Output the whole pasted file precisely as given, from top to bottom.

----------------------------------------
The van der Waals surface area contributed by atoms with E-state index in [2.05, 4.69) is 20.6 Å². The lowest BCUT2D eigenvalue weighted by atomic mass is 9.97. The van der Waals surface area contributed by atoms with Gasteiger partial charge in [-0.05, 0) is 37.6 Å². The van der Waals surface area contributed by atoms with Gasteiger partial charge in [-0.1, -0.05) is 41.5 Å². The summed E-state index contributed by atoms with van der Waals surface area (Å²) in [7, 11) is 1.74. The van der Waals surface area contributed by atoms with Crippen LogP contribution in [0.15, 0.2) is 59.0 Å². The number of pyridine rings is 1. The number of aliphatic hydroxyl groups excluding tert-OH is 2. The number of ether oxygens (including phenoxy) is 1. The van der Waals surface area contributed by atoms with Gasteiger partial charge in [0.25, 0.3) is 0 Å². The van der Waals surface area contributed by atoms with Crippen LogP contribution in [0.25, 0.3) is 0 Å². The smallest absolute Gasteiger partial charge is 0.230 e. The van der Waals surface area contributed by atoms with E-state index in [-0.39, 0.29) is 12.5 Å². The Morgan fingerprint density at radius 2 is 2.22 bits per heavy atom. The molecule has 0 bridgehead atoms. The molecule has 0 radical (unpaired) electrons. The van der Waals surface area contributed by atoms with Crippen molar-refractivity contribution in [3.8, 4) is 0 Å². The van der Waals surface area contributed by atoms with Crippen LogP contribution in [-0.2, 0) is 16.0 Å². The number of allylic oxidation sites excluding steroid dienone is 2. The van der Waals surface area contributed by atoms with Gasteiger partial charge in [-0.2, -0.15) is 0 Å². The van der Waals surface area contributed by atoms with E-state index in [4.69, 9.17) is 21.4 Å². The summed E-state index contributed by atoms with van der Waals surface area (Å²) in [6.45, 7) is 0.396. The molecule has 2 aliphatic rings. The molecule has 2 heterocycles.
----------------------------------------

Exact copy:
The van der Waals surface area contributed by atoms with E-state index in [2.05, 4.69) is 20.6 Å². The lowest BCUT2D eigenvalue weighted by atomic mass is 9.97. The van der Waals surface area contributed by atoms with Gasteiger partial charge in [-0.05, 0) is 37.6 Å². The van der Waals surface area contributed by atoms with Gasteiger partial charge in [-0.1, -0.05) is 41.5 Å². The summed E-state index contributed by atoms with van der Waals surface area (Å²) in [7, 11) is 1.74. The van der Waals surface area contributed by atoms with Crippen LogP contribution in [0.15, 0.2) is 59.0 Å². The number of pyridine rings is 1. The number of aliphatic hydroxyl groups excluding tert-OH is 2. The number of ether oxygens (including phenoxy) is 1. The van der Waals surface area contributed by atoms with Gasteiger partial charge in [0.25, 0.3) is 0 Å². The van der Waals surface area contributed by atoms with Crippen LogP contribution in [0.25, 0.3) is 0 Å². The smallest absolute Gasteiger partial charge is 0.230 e. The van der Waals surface area contributed by atoms with E-state index in [-0.39, 0.29) is 12.5 Å². The Morgan fingerprint density at radius 2 is 2.22 bits per heavy atom. The molecule has 0 bridgehead atoms. The molecule has 0 radical (unpaired) electrons. The van der Waals surface area contributed by atoms with Crippen molar-refractivity contribution in [3.8, 4) is 0 Å². The van der Waals surface area contributed by atoms with Crippen LogP contribution in [-0.2, 0) is 16.0 Å². The number of allylic oxidation sites excluding steroid dienone is 2. The van der Waals surface area contributed by atoms with Gasteiger partial charge in [-0.2, -0.15) is 0 Å². The van der Waals surface area contributed by atoms with E-state index in [4.69, 9.17) is 21.4 Å². The summed E-state index contributed by atoms with van der Waals surface area (Å²) in [6.45, 7) is 0.396. The molecule has 2 aliphatic rings. The molecule has 2 heterocycles.